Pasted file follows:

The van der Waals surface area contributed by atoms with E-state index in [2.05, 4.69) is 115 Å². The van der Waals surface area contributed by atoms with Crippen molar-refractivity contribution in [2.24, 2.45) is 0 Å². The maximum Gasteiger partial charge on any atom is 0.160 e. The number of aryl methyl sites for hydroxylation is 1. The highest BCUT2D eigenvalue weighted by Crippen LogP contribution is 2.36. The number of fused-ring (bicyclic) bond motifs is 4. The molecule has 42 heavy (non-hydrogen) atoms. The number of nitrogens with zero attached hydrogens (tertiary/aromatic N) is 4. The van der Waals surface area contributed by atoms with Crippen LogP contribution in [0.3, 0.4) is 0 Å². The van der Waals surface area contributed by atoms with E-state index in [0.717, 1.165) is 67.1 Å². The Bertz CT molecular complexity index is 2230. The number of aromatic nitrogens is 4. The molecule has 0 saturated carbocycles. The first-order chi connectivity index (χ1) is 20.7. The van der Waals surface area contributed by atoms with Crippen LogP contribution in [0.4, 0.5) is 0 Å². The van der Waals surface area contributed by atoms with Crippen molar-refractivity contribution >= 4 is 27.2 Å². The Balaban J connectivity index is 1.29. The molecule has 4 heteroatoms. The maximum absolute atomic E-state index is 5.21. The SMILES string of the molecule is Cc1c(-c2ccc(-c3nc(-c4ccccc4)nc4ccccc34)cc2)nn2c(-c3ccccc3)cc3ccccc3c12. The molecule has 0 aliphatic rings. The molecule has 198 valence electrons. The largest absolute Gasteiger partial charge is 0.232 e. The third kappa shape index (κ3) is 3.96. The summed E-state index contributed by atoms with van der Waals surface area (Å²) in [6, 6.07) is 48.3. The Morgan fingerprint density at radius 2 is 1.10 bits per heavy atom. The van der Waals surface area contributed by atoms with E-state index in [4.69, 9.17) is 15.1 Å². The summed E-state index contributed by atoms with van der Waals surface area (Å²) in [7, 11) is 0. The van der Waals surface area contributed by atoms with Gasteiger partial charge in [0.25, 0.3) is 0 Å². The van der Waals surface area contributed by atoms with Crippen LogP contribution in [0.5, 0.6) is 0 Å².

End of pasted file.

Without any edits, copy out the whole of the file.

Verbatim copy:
The van der Waals surface area contributed by atoms with E-state index in [2.05, 4.69) is 115 Å². The van der Waals surface area contributed by atoms with Crippen molar-refractivity contribution in [2.24, 2.45) is 0 Å². The maximum Gasteiger partial charge on any atom is 0.160 e. The number of aryl methyl sites for hydroxylation is 1. The highest BCUT2D eigenvalue weighted by Crippen LogP contribution is 2.36. The number of fused-ring (bicyclic) bond motifs is 4. The molecule has 42 heavy (non-hydrogen) atoms. The number of nitrogens with zero attached hydrogens (tertiary/aromatic N) is 4. The van der Waals surface area contributed by atoms with Crippen LogP contribution in [0.3, 0.4) is 0 Å². The van der Waals surface area contributed by atoms with E-state index in [0.717, 1.165) is 67.1 Å². The Bertz CT molecular complexity index is 2230. The number of aromatic nitrogens is 4. The molecule has 0 saturated carbocycles. The first-order chi connectivity index (χ1) is 20.7. The van der Waals surface area contributed by atoms with Crippen LogP contribution in [0.4, 0.5) is 0 Å². The van der Waals surface area contributed by atoms with Crippen molar-refractivity contribution >= 4 is 27.2 Å². The Balaban J connectivity index is 1.29. The molecule has 4 heteroatoms. The maximum absolute atomic E-state index is 5.21. The SMILES string of the molecule is Cc1c(-c2ccc(-c3nc(-c4ccccc4)nc4ccccc34)cc2)nn2c(-c3ccccc3)cc3ccccc3c12. The molecule has 0 aliphatic rings. The molecule has 198 valence electrons. The largest absolute Gasteiger partial charge is 0.232 e. The third kappa shape index (κ3) is 3.96. The summed E-state index contributed by atoms with van der Waals surface area (Å²) in [6, 6.07) is 48.3. The Morgan fingerprint density at radius 2 is 1.10 bits per heavy atom. The van der Waals surface area contributed by atoms with E-state index in [4.69, 9.17) is 15.1 Å². The summed E-state index contributed by atoms with van der Waals surface area (Å²) in [7, 11) is 0. The van der Waals surface area contributed by atoms with Gasteiger partial charge in [0.25, 0.3) is 0 Å². The van der Waals surface area contributed by atoms with Crippen LogP contribution in [0.5, 0.6) is 0 Å².